November has come and gone in the blink of an eye. Chances are it moved so fast that you may have missed some of the month’s most popular blog posts across the SOLIDWORKS network. The good news is that we’ve gift-wrapped November’s top posts to you and you don’t have to fight the holiday crowds to read them.
Model Mania is running wild brother and all of the model maniacs out there get an opportunity to revisit the past 14 years of SOLIDWORKS World Model Mania competitions. If you’re not familiar, Model Mania is an annual design challenge at SOLIDWORKS World, the biggest gathering of SOLIDWORKS users and mechanical engineers, where you are measured on both time and accuracy. The 2001 challenge was of particular note in November, but be certain to watch our tech blog each week to participate in a new challenge.
SOLIDWORKS Senior Simulation Technical Manager Joe Galliera recounts his experience using the Power Select tool to make a complex job much easier. In this blog post, Galliera runs through his project and shares the knowledge you need to work smarter, not harder.
Preview the SOLIDWORKS 22-minute webinar covering Concept to Manufacturing. This webinar all of the techniques you need to develop new concepts, quickly turn your new idea into a solid model, validate your designs within SOLIDWORKS, then prepare your designs for manufacturing. In 22-minutes you’ll learn to optimize brainstorming, validate early concepts, transfer ideas into solid models and prepare designs for manufacturing.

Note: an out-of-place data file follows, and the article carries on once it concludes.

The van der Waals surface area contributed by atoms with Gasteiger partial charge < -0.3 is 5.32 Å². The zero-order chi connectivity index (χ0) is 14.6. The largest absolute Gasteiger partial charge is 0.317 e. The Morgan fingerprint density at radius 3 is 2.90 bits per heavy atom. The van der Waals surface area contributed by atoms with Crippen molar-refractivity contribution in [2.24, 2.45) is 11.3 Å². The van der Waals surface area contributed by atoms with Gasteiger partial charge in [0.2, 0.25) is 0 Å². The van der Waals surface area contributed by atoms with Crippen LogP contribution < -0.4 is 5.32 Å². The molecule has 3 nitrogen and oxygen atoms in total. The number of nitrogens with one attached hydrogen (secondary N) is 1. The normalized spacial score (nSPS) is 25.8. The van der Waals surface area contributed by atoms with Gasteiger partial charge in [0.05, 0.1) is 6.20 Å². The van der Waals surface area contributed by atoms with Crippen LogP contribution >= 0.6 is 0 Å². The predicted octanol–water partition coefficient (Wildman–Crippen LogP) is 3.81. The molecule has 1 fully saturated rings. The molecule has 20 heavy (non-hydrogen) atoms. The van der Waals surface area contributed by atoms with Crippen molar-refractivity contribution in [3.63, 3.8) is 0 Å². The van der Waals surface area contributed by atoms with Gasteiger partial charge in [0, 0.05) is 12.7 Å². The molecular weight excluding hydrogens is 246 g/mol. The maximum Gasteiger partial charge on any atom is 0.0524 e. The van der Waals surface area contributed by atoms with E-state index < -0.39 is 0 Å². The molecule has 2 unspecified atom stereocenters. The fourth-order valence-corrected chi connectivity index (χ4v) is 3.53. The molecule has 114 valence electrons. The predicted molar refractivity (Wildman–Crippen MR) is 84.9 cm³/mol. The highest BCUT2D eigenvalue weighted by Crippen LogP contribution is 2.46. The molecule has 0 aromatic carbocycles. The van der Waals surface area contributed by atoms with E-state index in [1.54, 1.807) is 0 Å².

Duncan Crofts, an Elite Applications Engineer at SOLIDWORKS VAR TMS CADCentre, provides a simple, three-step guide to make a threaded hole using hole wizard on a non-planar surface. This post is a good reminder to take advantage of the SOLIDWORKS forums and MySolidWorks to ask questions and collaborate with fellow users. Smart people like Duncan are always there to lend a hand.
In this post, SOLIDWORKS Partner Breault Research provides an introduction to the challenging, but rewarding field of illumination engineering. Illumination engineers combine fundamental physics with architectural aesthetics and human physiology to develop lighting solutions to satisfy all of our ever changing needs. Read the post if you’re ready to engineer light.
Just because we’re winding down 2014 doesn’t mean we’re pumping the brakes on new blog posts. Stay tuned in December as we continue to share tech tips, part reviewers, best practices and user stories to warm you with holiday cheer.